My eyes latch onto a wall. The retaining wall. When my dad extended the house, he excavated a huge bank of earth to make space for a kitchen. To keep the bank in place, he built some mighty retaining walls, hiding breezeblocks beneath a veneer of local stone. The pseudo dry stone walls have plenty of gaps for climbing fingers. Here I find a few short challenges: a traverse, a direct ascent and a corner with bridging onto the house.
Across the road, more challenges await in the woods. Before bouldering, cragging or climbing walls, trees were my thing. Growing up on the mid-Wales border, the stone is loose and friable: there were no local crags to discover. Climbers were mystical beings that pursued their crazy craft elsewhere. But now, here I am, a climber in lockdown, meeting the trees of my childhood with a new set of skills.
A pair of oaks becomes a green chimney. Back-and-footing off the rough bark, I shimmy up the trunks until the space between the trees becomes too wide. To climb further, I'll need to pull off a feat of horizontal gymnastics that would rival Johnny Dawes on The Quarryman. I retreat, vowing to work on my abs (right after the next slice of cake).
As well as the native broadleaves, the wood also has an amazing collection of conifers. Giant firs and sequoias were planted here in the 1860s when a wealthy family fancied having a showcase arboretum. Craning my neck to look up the immense trunks into towering crowns far overhead, I could be in Yosemite or the Rocky Mountains: these giants hail from the Pacific coast of America.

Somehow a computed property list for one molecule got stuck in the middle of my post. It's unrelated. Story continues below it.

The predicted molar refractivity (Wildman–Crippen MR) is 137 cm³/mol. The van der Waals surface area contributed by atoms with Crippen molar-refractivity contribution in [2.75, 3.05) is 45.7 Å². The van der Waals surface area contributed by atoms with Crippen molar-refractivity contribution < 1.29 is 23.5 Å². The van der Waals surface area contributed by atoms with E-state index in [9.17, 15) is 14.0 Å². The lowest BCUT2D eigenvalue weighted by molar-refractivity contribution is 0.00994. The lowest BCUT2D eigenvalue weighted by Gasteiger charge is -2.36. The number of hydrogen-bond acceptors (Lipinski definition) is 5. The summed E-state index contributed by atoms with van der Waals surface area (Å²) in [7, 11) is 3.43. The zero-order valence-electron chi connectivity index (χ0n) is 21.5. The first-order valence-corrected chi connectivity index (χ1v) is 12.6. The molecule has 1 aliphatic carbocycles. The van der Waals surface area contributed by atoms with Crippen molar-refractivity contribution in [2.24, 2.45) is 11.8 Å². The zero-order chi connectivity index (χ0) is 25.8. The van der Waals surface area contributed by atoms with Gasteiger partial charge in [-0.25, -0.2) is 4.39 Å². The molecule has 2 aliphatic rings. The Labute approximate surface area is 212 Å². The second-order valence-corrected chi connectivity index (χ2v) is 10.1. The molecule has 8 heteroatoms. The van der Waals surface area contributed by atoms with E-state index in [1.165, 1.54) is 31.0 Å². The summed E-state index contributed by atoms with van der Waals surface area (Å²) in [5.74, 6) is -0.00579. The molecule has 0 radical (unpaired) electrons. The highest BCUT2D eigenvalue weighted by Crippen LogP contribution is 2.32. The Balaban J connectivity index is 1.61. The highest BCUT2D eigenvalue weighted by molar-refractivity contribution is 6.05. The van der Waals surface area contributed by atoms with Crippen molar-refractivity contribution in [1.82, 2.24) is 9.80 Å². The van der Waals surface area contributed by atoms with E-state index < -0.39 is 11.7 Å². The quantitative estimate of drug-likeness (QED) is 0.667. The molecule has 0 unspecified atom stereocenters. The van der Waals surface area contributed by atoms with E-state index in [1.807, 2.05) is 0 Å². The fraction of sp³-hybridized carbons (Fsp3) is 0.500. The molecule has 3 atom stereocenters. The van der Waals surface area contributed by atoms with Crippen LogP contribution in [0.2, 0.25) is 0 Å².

Over their long lives, the bark of the giant conifers has ruptured into intricate features. There are layers, flakes, flaps, cracks and handles. Birds and insects have hollowed out holes. Climbing fingers itch to explore such elaborate texture but ascending these 40 metre giants is out of the question. Instead, I develop a new style, a clambering traverse around the base of the tree. I christen this circumambulation the 'tree-sixty'.
Through my tree-sixties, I discover that Douglas firs have crispy bark with good crimps. My fingers come to life feeling out holds which must be pulled with attentive care. Dry chunks can flake off, sending me crashing into beds of brambles and nettles. Wellingtonias have a spongey red bark that forms long musical flakes – those with the richest notes make the best holds. It is like climbing a xylophone.
Heading back indoors, I wonder what lockdown means for the wider climbing community. I feel for those who were training for the Olympics or preparing for expeditions up distant peaks. Perhaps climbers will emerge with a new and strange set of skills developed on whatever they have to hand. (My phone pings: a friend shares a video of her historic first ascent of her banisters.) Perhaps lockdown heralds a new golden era of first ascents. Of course, there is a balance to be struck in our efforts to stay safe, healthy and sane. This is not the time to burden the NHS with broken bones sustained through ridiculous feats of domestic climbing. We must carry out our climbing-play responsibly. But I am confident that we can get the balance right. After all, climbers are used to navigating difficult terrain.